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Electrical Marketing's Leading Economic Indicators

June 27, 2024
Declines in building permits and AIA's Architecture Billings Index may point to slowing economic conditions.

Total building permits drop -9.5% in May

 May building permits were at a seasonally adjusted annual rate of 1,386,000, -3.8% below the revised April rate of 1,440,000 and -9.5% below the May 2023 rate of 1,532,000. According to the Department of Commerce, singlefamily authorizations in May were at a rate of 949,000, -2.9% below the revised April figure of 977,000.


Conference Board's U.S. Leading Indicators still soft, but no recession in sight

The Conference Board Leading Economic Index (LEI) for the U.S. decreased by -0.5% in May 2024 to 101.2 (2016=100), following a -0.6% percent decline in April. Over the six-month period between November 2023 and May 2024, the LEI fell by -2% — a smaller decrease than its -3.4% percent contraction over the previoussix months.

“The U.S. LEI fell again in May, driven primarily by a decline in new orders, weak consumer sentiment about future business conditions, and lower building permits,” said Justyna Zabinska-La Monica, senior manager, Business Cycle Indicators, at The Conference Board, in the press release.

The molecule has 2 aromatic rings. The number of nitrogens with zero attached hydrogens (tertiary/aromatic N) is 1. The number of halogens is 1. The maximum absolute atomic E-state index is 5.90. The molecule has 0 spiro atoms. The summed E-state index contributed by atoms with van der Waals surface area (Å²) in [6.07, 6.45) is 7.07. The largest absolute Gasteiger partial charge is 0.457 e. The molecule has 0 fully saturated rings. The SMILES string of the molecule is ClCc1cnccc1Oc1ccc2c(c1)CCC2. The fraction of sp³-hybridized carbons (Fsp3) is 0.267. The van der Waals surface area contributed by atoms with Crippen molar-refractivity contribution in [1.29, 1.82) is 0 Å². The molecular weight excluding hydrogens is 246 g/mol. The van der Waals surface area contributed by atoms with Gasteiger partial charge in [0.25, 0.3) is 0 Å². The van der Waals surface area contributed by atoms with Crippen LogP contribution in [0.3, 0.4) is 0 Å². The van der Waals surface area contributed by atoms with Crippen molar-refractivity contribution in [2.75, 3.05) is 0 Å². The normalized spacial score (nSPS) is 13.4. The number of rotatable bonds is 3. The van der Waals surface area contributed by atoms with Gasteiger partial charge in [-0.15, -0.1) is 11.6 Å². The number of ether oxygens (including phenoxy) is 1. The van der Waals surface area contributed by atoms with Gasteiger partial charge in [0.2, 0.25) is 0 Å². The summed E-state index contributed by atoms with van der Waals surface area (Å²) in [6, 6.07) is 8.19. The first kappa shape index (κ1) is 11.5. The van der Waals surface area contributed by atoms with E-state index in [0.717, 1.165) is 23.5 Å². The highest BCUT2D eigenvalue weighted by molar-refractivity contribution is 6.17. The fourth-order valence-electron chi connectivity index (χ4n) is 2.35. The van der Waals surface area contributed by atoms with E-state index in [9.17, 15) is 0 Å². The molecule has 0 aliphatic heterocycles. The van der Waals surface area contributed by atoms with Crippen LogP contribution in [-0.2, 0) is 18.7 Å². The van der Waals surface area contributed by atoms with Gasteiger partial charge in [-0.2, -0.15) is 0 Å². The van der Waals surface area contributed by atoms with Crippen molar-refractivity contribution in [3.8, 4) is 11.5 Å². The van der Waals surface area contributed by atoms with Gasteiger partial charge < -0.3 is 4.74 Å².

Architects report softer business conditions in May

The score for the AIA/Deltek Architecture Billings Index (ABI) published monthly by the American Institute of Architects (AIA) and Deltek declined to 42.4 points in May, as more firms reported a decrease in billings than the month prior.

“The decline in the May ABI score continues a year and a half of weakness in design billings at U.S. architecture firms. However, firms only reported modest declines over the first half of this period,” said Kermit Baker, AIA’s chief economist. “Over the past nine months, volatility has increased, and scores have softened more significantly, with the May score the weakest reported since the end of the pandemic recession.”

The ABI score is a leading economic indicator of construction activity, providing an approximately nine-to-twelve-month glimpse into the future of nonresidential construction spending. The score is derived from a monthly survey of architectures that measures the change in the number of services provided to clients.